Tuesday, 1 March 2016

To block or not to block - that is the question.

All educators and parents are concerned about the safety of their children.  There are policies and processes in place at most schools to try and minimize the risks for children working online at schools.
In some schools, there are so many blocks that it just creates barriers for learning.  Sites are blocked that can be so useful.  Youtube is one of the most commonly blocked for students.  Another is facebook.  Many teachers and parents believe that these sites are "too distracting" for the learners.  In these cases, teachers should be focused on the outcomes of the lessons - what knowledge or product is the child expected to create as a result of their internet work?  And how is that learning made visible.  If this happened more often then the students would have less time to be distracted as there would be consequences for not producing the work or showing the evidence of the learning.

A term came up at a recent conference as Lorna Earl from Ontario warned my colleagues and fellow educators to beware of "activity traps".  She said we do a lot that does not make a difference.  She is a co-author of "Building and Connecting - Learning Communities" by Katz, Earl and Jaafar.  I believe that there are many "activity traps" in a day at school.  Get the students focusing on achieving learning goals instead.
But getting back to my main point - to block or not to block.
It is important to remember that school is often the safest place in students' lives.  So when students go home at night, they are more than likely to be working with devices which have no controls or restrictions on them in many cases.  For this reason, I believe it is more important to teach learners that there are unsuitable sites and people out there in internet land, and teach them  why they are unsuitable and how to manage them when they come across them, instead of blocking access to each and every site which may hold dangers.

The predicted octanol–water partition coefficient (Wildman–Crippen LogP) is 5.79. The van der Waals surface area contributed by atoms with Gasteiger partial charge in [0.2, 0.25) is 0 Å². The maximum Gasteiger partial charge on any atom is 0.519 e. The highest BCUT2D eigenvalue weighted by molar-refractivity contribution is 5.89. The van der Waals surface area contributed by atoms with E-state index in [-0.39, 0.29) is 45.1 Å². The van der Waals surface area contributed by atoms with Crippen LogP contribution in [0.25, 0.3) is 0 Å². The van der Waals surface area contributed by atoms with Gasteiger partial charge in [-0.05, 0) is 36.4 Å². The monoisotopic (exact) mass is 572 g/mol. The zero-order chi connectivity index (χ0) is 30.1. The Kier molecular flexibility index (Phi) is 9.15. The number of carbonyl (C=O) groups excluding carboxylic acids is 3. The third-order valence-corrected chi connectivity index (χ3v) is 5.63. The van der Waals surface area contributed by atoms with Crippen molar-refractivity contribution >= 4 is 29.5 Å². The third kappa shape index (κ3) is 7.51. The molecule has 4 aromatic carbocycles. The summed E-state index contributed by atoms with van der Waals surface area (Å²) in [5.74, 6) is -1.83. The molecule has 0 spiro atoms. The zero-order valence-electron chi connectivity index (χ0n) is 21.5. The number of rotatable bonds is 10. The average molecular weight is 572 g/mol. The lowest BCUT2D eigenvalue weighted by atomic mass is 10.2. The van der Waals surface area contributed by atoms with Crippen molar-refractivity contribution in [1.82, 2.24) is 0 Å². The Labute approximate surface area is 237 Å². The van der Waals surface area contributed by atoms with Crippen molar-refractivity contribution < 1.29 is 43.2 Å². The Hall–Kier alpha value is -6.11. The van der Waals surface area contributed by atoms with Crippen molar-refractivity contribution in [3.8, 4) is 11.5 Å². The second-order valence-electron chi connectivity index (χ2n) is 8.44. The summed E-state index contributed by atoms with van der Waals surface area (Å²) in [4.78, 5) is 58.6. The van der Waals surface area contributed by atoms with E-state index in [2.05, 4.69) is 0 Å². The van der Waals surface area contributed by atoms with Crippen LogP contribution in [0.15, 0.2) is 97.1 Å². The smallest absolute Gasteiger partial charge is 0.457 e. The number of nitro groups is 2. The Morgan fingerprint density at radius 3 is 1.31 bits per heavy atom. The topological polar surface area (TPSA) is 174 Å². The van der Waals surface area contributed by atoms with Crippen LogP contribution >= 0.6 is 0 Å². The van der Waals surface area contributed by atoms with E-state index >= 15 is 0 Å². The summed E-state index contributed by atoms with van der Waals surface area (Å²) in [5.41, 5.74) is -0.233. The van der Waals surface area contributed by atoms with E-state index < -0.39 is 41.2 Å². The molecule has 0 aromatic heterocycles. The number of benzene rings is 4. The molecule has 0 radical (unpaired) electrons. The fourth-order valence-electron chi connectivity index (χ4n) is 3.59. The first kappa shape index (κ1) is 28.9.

In addition, parents should closely supervise and be involved in their children's use of digital technologies, just as they are when they are on the beach or at the playground.  This includes occasionally checking up on the history of the sites they have visited and also when a child quickly closes a webpage, bring that webpage back up again to see what was visited.  You can do this on Google Chrome browser by pressing "control + shift + T" all at once.  Keep pressing it to bring up the latest history.
Just as you teach the learners about family and school values, teach about the contexts in which they will use these values - not only in every day life but also online.  And use the huge range of educational resources available online as much as you possible can.